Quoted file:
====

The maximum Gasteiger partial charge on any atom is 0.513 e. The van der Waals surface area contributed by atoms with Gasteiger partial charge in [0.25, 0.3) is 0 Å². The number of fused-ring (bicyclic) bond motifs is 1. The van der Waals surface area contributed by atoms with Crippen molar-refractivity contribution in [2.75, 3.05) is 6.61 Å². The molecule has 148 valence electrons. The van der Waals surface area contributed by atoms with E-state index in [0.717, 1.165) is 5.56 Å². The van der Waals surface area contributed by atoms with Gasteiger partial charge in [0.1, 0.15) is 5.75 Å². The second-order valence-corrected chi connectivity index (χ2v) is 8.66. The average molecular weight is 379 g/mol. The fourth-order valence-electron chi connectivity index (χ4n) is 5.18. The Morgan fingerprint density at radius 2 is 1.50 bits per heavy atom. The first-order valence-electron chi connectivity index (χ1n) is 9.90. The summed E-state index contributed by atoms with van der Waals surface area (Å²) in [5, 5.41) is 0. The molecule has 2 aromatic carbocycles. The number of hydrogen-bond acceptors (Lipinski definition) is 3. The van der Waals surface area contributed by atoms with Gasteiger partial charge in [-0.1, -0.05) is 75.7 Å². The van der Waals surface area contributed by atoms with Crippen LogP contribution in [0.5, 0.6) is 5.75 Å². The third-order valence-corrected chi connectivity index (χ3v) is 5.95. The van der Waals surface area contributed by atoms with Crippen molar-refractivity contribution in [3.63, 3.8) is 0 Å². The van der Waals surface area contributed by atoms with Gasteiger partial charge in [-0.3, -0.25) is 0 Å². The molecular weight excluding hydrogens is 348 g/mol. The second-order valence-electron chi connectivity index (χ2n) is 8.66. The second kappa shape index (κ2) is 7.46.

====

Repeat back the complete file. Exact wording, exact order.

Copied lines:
The maximum Gasteiger partial charge on any atom is 0.513 e. The van der Waals surface area contributed by atoms with Gasteiger partial charge in [0.25, 0.3) is 0 Å². The number of fused-ring (bicyclic) bond motifs is 1. The van der Waals surface area contributed by atoms with Crippen molar-refractivity contribution in [2.75, 3.05) is 6.61 Å². The molecule has 148 valence electrons. The van der Waals surface area contributed by atoms with E-state index in [0.717, 1.165) is 5.56 Å². The van der Waals surface area contributed by atoms with Gasteiger partial charge in [0.1, 0.15) is 5.75 Å². The second-order valence-corrected chi connectivity index (χ2v) is 8.66. The average molecular weight is 379 g/mol. The fourth-order valence-electron chi connectivity index (χ4n) is 5.18. The Morgan fingerprint density at radius 2 is 1.50 bits per heavy atom. The first-order valence-electron chi connectivity index (χ1n) is 9.90. The summed E-state index contributed by atoms with van der Waals surface area (Å²) in [5, 5.41) is 0. The molecule has 2 aromatic carbocycles. The number of hydrogen-bond acceptors (Lipinski definition) is 3. The van der Waals surface area contributed by atoms with Gasteiger partial charge in [-0.1, -0.05) is 75.7 Å². The van der Waals surface area contributed by atoms with Crippen LogP contribution in [0.5, 0.6) is 5.75 Å². The third-order valence-corrected chi connectivity index (χ3v) is 5.95. The van der Waals surface area contributed by atoms with Crippen molar-refractivity contribution in [3.63, 3.8) is 0 Å². The van der Waals surface area contributed by atoms with Gasteiger partial charge in [-0.3, -0.25) is 0 Å². The molecular weight excluding hydrogens is 348 g/mol. The second-order valence-electron chi connectivity index (χ2n) is 8.66. The second kappa shape index (κ2) is 7.46.